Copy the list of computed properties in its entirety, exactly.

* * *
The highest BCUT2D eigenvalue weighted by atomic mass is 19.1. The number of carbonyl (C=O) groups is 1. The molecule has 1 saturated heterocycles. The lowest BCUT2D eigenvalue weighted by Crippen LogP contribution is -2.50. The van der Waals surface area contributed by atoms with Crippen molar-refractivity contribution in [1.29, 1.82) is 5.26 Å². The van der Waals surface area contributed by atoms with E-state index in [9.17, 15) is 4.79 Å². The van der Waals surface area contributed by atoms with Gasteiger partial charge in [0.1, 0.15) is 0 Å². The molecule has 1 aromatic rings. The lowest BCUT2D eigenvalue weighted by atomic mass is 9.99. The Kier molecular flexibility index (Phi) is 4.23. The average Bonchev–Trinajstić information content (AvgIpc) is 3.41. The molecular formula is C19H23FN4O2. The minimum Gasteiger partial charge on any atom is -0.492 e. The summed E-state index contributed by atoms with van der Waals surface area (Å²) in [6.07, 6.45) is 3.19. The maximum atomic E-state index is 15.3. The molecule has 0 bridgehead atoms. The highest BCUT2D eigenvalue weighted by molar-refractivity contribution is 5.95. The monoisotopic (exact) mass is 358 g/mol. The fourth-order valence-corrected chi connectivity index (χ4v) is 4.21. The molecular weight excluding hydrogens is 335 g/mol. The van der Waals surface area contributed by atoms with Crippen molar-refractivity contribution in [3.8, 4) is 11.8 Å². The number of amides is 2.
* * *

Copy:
The highest BCUT2D eigenvalue weighted by atomic mass is 19.1. The number of carbonyl (C=O) groups is 1. The molecule has 1 saturated heterocycles. The lowest BCUT2D eigenvalue weighted by Crippen LogP contribution is -2.50. The van der Waals surface area contributed by atoms with Crippen molar-refractivity contribution in [1.29, 1.82) is 5.26 Å². The van der Waals surface area contributed by atoms with E-state index in [9.17, 15) is 4.79 Å². The van der Waals surface area contributed by atoms with Gasteiger partial charge in [0.1, 0.15) is 0 Å². The molecule has 1 aromatic rings. The lowest BCUT2D eigenvalue weighted by atomic mass is 9.99. The Kier molecular flexibility index (Phi) is 4.23. The average Bonchev–Trinajstić information content (AvgIpc) is 3.41. The molecular formula is C19H23FN4O2. The minimum Gasteiger partial charge on any atom is -0.492 e. The summed E-state index contributed by atoms with van der Waals surface area (Å²) in [6.07, 6.45) is 3.19. The maximum atomic E-state index is 15.3. The molecule has 0 bridgehead atoms. The highest BCUT2D eigenvalue weighted by molar-refractivity contribution is 5.95. The monoisotopic (exact) mass is 358 g/mol. The fourth-order valence-corrected chi connectivity index (χ4v) is 4.21. The molecular weight excluding hydrogens is 335 g/mol. The van der Waals surface area contributed by atoms with Crippen molar-refractivity contribution in [3.8, 4) is 11.8 Å². The number of amides is 2.